So, book covers. Who cares, right?
My debut novel hits the market later this year, and in this whole process of birthing my story to life with many laborious hours of love, I never once considered what my baby would look like.
And then I had to give some ideas to a designer to hammer out a compelling cover. First, I was all over the board. My book is a bit complex in that it takes place in the present and in the past, is a love story but also contains some urban fantasy components. Oh, and murder. I wanted to capture all that, and my very sweet, talented, and accommodating cover designer made up a few mocks around the ideas I sent her way. The final product was beautiful, and I was tickled pink that it conveyed every component I wanted it to.
Then I showed my critique partner. She brought up a few concerns, which got me thinking. Sharing those thoughts with my designer, we decided together to start over. The final product is miles away from my original concept. It hints at themes I initially wanted to be more overt about but is clean, crisp, and conveys just enough mystery to (hopefully) make it catch some eyes. This process took place over a couple of weeks, and I remember spending a great deal of mental energy stressing over it. It’s amazing that I get to have so much say in its design, but it’s also a huge responsibility.
This process, along with most every experience I’ve had since stepping out and pursuing publication, has been highly educational for me. I wanted to pass on three key considerations when thinking about what goes on the cover of your beloved book:
1. Has it been done before?
This requires a little research, both when considering the title and the picture on the cover of the book. I found myself perusing Amazon for books that shared a genre with mine as well as the book aisles of various stores to see what all is out there. I took note of bestsellers and what elements their covers captured. I observed what caught my eye and which ones produced a negative reaction in me. I kept in mind my own concepts and paired them mentally with what I was seeing both online and in stores in an effort to make sure it would stand out. Chances are, if you have a great idea, someone somewhere in the world has had it too. Just make sure when it comes to the cover of your Precious, the concept is fresh and original.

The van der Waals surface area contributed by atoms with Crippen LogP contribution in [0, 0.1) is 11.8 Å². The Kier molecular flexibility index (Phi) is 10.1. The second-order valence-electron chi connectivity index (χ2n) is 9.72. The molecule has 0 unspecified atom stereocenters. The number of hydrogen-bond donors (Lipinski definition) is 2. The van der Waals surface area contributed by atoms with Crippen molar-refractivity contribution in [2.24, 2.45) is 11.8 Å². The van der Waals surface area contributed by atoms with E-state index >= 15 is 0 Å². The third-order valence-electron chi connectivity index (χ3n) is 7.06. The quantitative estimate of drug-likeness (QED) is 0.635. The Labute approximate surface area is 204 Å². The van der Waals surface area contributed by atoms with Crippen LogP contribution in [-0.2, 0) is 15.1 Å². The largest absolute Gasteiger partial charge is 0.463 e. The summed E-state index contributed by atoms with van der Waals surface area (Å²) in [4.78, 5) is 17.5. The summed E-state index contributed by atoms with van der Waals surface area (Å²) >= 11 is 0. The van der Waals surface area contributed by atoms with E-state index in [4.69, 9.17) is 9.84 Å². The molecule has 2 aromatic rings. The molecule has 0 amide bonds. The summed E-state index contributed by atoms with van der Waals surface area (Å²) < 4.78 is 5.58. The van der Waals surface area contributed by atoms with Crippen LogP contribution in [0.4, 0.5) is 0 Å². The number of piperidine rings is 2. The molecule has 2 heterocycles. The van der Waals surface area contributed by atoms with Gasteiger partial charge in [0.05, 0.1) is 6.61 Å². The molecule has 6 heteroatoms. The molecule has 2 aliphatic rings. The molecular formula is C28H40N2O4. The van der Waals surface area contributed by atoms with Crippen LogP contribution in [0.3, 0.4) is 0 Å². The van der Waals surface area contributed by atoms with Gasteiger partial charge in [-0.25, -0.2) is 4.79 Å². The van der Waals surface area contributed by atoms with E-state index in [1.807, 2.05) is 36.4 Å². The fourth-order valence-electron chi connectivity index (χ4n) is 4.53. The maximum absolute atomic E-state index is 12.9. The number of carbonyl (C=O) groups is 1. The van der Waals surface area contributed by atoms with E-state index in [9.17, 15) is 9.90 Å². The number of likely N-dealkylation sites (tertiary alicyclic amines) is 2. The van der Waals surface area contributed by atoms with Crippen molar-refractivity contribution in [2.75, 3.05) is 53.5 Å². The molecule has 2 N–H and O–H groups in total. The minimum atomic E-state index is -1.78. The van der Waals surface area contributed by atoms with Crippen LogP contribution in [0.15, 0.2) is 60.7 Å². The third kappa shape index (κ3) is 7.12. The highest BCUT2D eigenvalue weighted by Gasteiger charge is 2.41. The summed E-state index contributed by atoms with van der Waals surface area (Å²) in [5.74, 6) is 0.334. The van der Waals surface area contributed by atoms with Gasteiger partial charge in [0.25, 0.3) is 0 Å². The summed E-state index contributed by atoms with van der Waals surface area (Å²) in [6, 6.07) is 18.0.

2. How will it look at thumbnail size?
Say waa? This was one of those I never even thought about. If it’s attractive and original, people will click on it when they’re shopping online, right? Not necessarily. When books are displayed on Amazon or other online purchasing sites, typically the thumbnail size is shown. And think about when you click on a book and it takes you to its page. At the bottom there are always suggestions and those are smaller than thumbnail size. My original concept included two hands, interlocked romantically. One of the valuable pieces of feedback my CP gave me was that, when it was minimized to thumbnail size, it looked like a pair of legs spread open into the air, which would have denoted a completely different kind of book than mine is. And even when we reached the final concept, we had to add some shading and increase the font size of the subtext so it was all visible. Thumbnail size is how most potential buyers for your book will first see the cover, so make sure all the essential components are visible.
3. Does it target the right audience?
Some books are straight forward as far as genre and target audience. Others (mine included) may blur genre lines. It’s important first to know who your target audience is, and then to create a cover that will entice that audience. I hope my book will appeal to romance lovers since that’s a heavy component, but it’s really an urban fantasy, so I chose to highlight the fantastical part of my book with a very simple image. If your book is a sweet romance, an erotic image will attract a reader looking for something a little different than what your book will deliver. Make sure whatever is on the cover-the picture, the title, the font-will draw in the right readers for your particular brand of book.
Ultimately your cover should tell your potential readers what you want them to know about your book in such a way that compels them to pick it up and read it. And better yet, buy it.